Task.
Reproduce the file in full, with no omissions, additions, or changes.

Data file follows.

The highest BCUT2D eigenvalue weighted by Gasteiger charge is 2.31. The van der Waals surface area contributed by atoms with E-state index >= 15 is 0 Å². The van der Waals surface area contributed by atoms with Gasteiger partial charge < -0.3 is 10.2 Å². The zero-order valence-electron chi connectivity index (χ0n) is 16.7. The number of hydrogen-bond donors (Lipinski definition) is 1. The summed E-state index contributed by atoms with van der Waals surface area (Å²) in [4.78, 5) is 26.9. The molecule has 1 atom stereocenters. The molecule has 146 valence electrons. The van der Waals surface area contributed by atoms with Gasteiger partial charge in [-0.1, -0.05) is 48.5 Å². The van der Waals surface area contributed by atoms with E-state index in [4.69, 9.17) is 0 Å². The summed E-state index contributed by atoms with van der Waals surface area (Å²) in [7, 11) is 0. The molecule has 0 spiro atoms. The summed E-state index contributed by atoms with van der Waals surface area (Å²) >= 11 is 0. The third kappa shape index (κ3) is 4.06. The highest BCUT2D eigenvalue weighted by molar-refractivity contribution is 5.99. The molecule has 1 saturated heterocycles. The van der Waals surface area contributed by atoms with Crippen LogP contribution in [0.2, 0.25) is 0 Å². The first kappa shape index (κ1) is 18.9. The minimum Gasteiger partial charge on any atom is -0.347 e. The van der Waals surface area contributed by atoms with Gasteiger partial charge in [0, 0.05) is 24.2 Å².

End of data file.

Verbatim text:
The highest BCUT2D eigenvalue weighted by Gasteiger charge is 2.31. The van der Waals surface area contributed by atoms with E-state index >= 15 is 0 Å². The van der Waals surface area contributed by atoms with Gasteiger partial charge < -0.3 is 10.2 Å². The zero-order valence-electron chi connectivity index (χ0n) is 16.7. The number of hydrogen-bond donors (Lipinski definition) is 1. The summed E-state index contributed by atoms with van der Waals surface area (Å²) in [4.78, 5) is 26.9. The molecule has 1 atom stereocenters. The molecule has 146 valence electrons. The van der Waals surface area contributed by atoms with Gasteiger partial charge in [-0.1, -0.05) is 48.5 Å². The van der Waals surface area contributed by atoms with E-state index in [4.69, 9.17) is 0 Å². The summed E-state index contributed by atoms with van der Waals surface area (Å²) in [7, 11) is 0. The molecule has 0 spiro atoms. The summed E-state index contributed by atoms with van der Waals surface area (Å²) >= 11 is 0. The third kappa shape index (κ3) is 4.06. The highest BCUT2D eigenvalue weighted by molar-refractivity contribution is 5.99. The molecule has 1 saturated heterocycles. The van der Waals surface area contributed by atoms with Crippen LogP contribution in [0.2, 0.25) is 0 Å². The first kappa shape index (κ1) is 18.9. The minimum Gasteiger partial charge on any atom is -0.347 e. The van der Waals surface area contributed by atoms with Gasteiger partial charge in [0, 0.05) is 24.2 Å².